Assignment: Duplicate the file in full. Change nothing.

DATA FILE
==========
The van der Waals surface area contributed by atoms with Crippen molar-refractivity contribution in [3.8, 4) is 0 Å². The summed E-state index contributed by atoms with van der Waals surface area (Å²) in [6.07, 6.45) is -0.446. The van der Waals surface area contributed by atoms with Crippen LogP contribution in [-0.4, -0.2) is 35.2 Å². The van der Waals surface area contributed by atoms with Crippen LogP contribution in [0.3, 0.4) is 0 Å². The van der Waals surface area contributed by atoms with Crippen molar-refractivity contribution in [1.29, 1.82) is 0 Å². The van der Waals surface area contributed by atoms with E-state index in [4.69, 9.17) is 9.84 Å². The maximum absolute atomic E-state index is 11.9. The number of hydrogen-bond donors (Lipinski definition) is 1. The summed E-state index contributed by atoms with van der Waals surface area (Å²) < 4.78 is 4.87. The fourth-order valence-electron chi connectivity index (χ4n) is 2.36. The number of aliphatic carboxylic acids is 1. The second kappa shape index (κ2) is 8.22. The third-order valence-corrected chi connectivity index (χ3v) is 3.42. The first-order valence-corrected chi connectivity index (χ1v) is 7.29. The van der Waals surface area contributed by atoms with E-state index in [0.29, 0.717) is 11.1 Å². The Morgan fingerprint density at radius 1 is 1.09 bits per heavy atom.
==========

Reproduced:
The van der Waals surface area contributed by atoms with Crippen molar-refractivity contribution in [3.8, 4) is 0 Å². The summed E-state index contributed by atoms with van der Waals surface area (Å²) in [6.07, 6.45) is -0.446. The van der Waals surface area contributed by atoms with Crippen LogP contribution in [-0.4, -0.2) is 35.2 Å². The van der Waals surface area contributed by atoms with Crippen LogP contribution in [0.3, 0.4) is 0 Å². The van der Waals surface area contributed by atoms with Crippen molar-refractivity contribution in [1.29, 1.82) is 0 Å². The van der Waals surface area contributed by atoms with E-state index in [4.69, 9.17) is 9.84 Å². The maximum absolute atomic E-state index is 11.9. The number of hydrogen-bond donors (Lipinski definition) is 1. The summed E-state index contributed by atoms with van der Waals surface area (Å²) < 4.78 is 4.87. The fourth-order valence-electron chi connectivity index (χ4n) is 2.36. The number of aliphatic carboxylic acids is 1. The second kappa shape index (κ2) is 8.22. The third-order valence-corrected chi connectivity index (χ3v) is 3.42. The first-order valence-corrected chi connectivity index (χ1v) is 7.29. The van der Waals surface area contributed by atoms with E-state index in [0.29, 0.717) is 11.1 Å². The Morgan fingerprint density at radius 1 is 1.09 bits per heavy atom.